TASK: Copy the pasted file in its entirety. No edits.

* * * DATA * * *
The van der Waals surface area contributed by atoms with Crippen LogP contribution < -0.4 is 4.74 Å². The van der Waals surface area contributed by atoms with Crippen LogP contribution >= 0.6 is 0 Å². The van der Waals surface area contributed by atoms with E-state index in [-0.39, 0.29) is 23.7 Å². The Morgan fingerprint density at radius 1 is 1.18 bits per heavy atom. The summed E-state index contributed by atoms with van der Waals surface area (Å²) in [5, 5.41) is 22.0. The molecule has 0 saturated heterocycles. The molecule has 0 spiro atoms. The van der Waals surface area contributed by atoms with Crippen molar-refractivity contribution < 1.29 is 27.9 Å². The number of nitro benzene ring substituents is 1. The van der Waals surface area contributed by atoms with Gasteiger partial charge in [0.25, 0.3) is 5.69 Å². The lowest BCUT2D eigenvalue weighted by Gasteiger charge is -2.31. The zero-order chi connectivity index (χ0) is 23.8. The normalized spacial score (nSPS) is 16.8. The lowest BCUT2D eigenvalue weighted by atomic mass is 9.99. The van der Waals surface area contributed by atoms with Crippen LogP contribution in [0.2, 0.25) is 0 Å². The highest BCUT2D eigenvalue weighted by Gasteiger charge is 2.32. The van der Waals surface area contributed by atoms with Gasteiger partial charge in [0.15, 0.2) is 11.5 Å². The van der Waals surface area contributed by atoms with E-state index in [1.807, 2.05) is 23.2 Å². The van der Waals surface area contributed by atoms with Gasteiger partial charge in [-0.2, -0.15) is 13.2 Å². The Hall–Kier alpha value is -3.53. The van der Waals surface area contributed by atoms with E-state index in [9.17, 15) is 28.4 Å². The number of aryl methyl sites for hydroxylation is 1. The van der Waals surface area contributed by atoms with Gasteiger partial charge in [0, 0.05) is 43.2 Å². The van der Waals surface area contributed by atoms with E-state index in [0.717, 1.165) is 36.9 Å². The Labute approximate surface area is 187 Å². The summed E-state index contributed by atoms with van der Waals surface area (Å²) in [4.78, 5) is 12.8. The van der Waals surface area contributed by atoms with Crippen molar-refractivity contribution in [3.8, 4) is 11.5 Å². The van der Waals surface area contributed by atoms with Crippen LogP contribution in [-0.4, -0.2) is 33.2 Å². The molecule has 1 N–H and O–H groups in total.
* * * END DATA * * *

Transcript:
The van der Waals surface area contributed by atoms with Crippen LogP contribution < -0.4 is 4.74 Å². The van der Waals surface area contributed by atoms with Crippen LogP contribution >= 0.6 is 0 Å². The van der Waals surface area contributed by atoms with E-state index in [-0.39, 0.29) is 23.7 Å². The Morgan fingerprint density at radius 1 is 1.18 bits per heavy atom. The summed E-state index contributed by atoms with van der Waals surface area (Å²) in [5, 5.41) is 22.0. The molecule has 0 saturated heterocycles. The molecule has 0 spiro atoms. The van der Waals surface area contributed by atoms with Crippen molar-refractivity contribution < 1.29 is 27.9 Å². The number of nitro benzene ring substituents is 1. The van der Waals surface area contributed by atoms with Gasteiger partial charge in [0.25, 0.3) is 5.69 Å². The lowest BCUT2D eigenvalue weighted by Gasteiger charge is -2.31. The zero-order chi connectivity index (χ0) is 23.8. The normalized spacial score (nSPS) is 16.8. The lowest BCUT2D eigenvalue weighted by atomic mass is 9.99. The van der Waals surface area contributed by atoms with Crippen LogP contribution in [0.2, 0.25) is 0 Å². The highest BCUT2D eigenvalue weighted by Gasteiger charge is 2.32. The van der Waals surface area contributed by atoms with Gasteiger partial charge in [0.15, 0.2) is 11.5 Å². The van der Waals surface area contributed by atoms with E-state index in [1.807, 2.05) is 23.2 Å². The van der Waals surface area contributed by atoms with Gasteiger partial charge in [-0.2, -0.15) is 13.2 Å². The Hall–Kier alpha value is -3.53. The van der Waals surface area contributed by atoms with E-state index in [9.17, 15) is 28.4 Å². The number of aryl methyl sites for hydroxylation is 1. The van der Waals surface area contributed by atoms with Gasteiger partial charge in [0, 0.05) is 43.2 Å². The van der Waals surface area contributed by atoms with E-state index in [0.717, 1.165) is 36.9 Å². The Labute approximate surface area is 187 Å². The summed E-state index contributed by atoms with van der Waals surface area (Å²) in [4.78, 5) is 12.8. The van der Waals surface area contributed by atoms with Crippen molar-refractivity contribution in [3.8, 4) is 11.5 Å². The van der Waals surface area contributed by atoms with Crippen LogP contribution in [-0.4, -0.2) is 33.2 Å². The molecule has 1 N–H and O–H groups in total.